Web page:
Like to eat? Thank a bee. Then take action to save it.

If you walked into my living room these days, you might find me buried under seed catalogs, scribbled garden layout plans and mounds of research on companion planting. (that post coming soon…) Since several of the things I’m looking into planting require cross-pollination, you’d also see a few notes on how to attract more bees to the garden.

photo via CodyMcCloy

Of course it’s pretty much impossible to do any research about bees these days without running across quite a bit of worried discussion about disappearing bees and Colony Collapse Disorder. I had thought that no one was really sure of what is causing the bee die-offs, but it looks like in recent months there has been one major culprit rising to the top of the pile. I ran across this website for a documentary entitled Nicotine Bees, and according to the researchers,

“Although the bees have been in a slow decline for years, something else started in 2005-2006: a sharp and catastrophic collapse of bee colonies in dozens of countries simultaneously – with the same weird bee behaviors.

The answers have been right in front of us: the worldwide, simultaneous dieoffs of honeybees – with a strange set of behaviors seen everywhere. With the continuing bee collapse, one third of our food supply is at risk – yet despite the clear-cut scientific data, especially from Europe, in news reports this is issue is still called “mysterious.”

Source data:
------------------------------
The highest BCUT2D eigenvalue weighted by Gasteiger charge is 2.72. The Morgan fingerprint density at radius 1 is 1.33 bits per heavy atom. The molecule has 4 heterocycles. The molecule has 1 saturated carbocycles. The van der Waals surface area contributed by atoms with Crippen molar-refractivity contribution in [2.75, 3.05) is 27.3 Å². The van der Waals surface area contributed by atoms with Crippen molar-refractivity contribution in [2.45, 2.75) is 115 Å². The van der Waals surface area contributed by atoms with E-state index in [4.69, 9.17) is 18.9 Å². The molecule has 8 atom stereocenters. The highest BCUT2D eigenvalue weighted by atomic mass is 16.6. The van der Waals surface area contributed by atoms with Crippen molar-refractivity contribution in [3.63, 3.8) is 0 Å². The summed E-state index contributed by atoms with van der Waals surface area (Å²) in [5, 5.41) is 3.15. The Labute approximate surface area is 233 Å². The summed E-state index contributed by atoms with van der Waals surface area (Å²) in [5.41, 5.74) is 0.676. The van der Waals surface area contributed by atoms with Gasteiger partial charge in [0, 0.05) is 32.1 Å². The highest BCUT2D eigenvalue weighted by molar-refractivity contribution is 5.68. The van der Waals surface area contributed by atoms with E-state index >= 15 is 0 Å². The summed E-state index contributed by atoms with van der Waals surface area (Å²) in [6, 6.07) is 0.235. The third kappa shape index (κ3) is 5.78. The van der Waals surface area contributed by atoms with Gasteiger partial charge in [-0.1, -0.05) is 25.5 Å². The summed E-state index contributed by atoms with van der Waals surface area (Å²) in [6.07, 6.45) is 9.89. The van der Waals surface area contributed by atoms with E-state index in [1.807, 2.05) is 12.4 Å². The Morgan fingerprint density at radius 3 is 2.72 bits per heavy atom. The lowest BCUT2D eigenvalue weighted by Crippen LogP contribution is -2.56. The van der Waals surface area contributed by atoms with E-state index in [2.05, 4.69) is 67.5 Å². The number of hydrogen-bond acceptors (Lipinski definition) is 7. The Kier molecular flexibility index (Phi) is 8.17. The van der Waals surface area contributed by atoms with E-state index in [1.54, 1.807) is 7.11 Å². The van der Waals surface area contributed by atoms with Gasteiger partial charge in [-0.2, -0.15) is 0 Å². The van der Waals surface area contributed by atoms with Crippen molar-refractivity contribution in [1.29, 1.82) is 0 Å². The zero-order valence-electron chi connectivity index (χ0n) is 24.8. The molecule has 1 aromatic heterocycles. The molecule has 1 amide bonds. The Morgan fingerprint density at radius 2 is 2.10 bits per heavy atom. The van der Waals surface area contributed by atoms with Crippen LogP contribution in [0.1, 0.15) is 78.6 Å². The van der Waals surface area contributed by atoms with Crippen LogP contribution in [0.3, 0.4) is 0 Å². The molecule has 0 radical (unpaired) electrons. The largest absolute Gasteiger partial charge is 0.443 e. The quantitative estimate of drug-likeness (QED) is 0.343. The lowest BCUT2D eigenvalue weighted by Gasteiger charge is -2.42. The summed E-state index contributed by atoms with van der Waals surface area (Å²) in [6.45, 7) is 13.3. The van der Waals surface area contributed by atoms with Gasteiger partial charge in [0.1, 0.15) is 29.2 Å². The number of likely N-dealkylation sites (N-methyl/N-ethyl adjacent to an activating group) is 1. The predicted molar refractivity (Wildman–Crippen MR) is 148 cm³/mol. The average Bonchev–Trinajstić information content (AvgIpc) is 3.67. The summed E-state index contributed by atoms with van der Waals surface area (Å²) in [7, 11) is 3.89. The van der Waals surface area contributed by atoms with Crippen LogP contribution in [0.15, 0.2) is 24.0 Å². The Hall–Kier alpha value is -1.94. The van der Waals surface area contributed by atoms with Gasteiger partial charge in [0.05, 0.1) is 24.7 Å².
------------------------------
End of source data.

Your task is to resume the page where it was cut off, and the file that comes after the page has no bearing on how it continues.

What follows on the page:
We think this crisis is not mysterious…

We think we know why, and Nicotine Bees is ready to show what has happened.”
You can view a trailer of the video here, then order a copy of the movie for yourself via, and spread the word around!

And finally, via the Sierra Club, comes this:

One out of every three bites of food that we consume is due to the work of honeybees, serving as crucial pollinators. Yet our food supply may be severely impacted by the recently identified Colony Collapse Disorder (CCD) syndrome that has annually wiped out more than 30% of all honeybees from 2005 to today!

In light of the mounting evidence that new seed chemical coatings are deadly to bees, Sierra Club has been urging the Environmental Protection Agency (EPA) to ban the use of specific chemical treatments to protect our bees and crops until more study can be done.

The Sierra Club Genetic Engineering Action Team has been asking the EPA to suspend use of nicotinyl insecticides until the EPA obtains scientific evidence that sublethal effects do not cause harm to America’s critically important honey bees. This has fallen on deaf ears. Now it’s time for every citizen to make their voice heard!

Click that link to take action via the Sierra Club. Make your voice heard. The bees, our gardens, and the future crops headed to your table thank you.


2 thoughts on “Like to eat? Thank a bee. Then take action to save it.

  1. I had a small part in the making of the film and want to thank you for bringing it to the attention of your readers. The crisis extends to not only honey bees , but to all creatures who gather nectar or its products including most insect species, hummingbirds and bats.

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